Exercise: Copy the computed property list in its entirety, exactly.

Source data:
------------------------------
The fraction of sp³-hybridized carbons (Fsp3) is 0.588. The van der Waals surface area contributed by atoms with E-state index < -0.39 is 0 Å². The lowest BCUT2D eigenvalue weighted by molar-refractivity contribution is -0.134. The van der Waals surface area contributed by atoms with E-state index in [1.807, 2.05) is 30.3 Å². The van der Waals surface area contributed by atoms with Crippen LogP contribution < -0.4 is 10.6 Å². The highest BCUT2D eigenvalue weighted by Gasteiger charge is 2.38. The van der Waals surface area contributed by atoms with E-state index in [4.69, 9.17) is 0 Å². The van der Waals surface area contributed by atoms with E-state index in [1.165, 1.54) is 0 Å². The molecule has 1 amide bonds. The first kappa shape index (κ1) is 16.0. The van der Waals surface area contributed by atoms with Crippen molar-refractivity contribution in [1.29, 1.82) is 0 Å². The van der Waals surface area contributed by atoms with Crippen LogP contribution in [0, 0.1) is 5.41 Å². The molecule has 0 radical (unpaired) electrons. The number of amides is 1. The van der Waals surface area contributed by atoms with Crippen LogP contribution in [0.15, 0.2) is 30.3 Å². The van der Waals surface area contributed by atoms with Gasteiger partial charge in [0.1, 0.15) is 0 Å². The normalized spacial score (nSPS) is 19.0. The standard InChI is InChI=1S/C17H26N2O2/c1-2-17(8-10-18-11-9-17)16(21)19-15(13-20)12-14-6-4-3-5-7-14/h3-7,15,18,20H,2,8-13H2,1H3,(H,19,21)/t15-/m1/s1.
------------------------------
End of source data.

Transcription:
The fraction of sp³-hybridized carbons (Fsp3) is 0.588. The van der Waals surface area contributed by atoms with E-state index < -0.39 is 0 Å². The lowest BCUT2D eigenvalue weighted by molar-refractivity contribution is -0.134. The van der Waals surface area contributed by atoms with E-state index in [1.807, 2.05) is 30.3 Å². The van der Waals surface area contributed by atoms with Crippen LogP contribution < -0.4 is 10.6 Å². The highest BCUT2D eigenvalue weighted by Gasteiger charge is 2.38. The van der Waals surface area contributed by atoms with E-state index in [4.69, 9.17) is 0 Å². The van der Waals surface area contributed by atoms with E-state index in [1.165, 1.54) is 0 Å². The molecule has 1 amide bonds. The first kappa shape index (κ1) is 16.0. The van der Waals surface area contributed by atoms with Crippen molar-refractivity contribution in [1.29, 1.82) is 0 Å². The van der Waals surface area contributed by atoms with Crippen LogP contribution in [0, 0.1) is 5.41 Å². The molecule has 0 radical (unpaired) electrons. The number of amides is 1. The van der Waals surface area contributed by atoms with Crippen LogP contribution in [0.15, 0.2) is 30.3 Å². The van der Waals surface area contributed by atoms with Gasteiger partial charge in [0.1, 0.15) is 0 Å². The normalized spacial score (nSPS) is 19.0. The standard InChI is InChI=1S/C17H26N2O2/c1-2-17(8-10-18-11-9-17)16(21)19-15(13-20)12-14-6-4-3-5-7-14/h3-7,15,18,20H,2,8-13H2,1H3,(H,19,21)/t15-/m1/s1.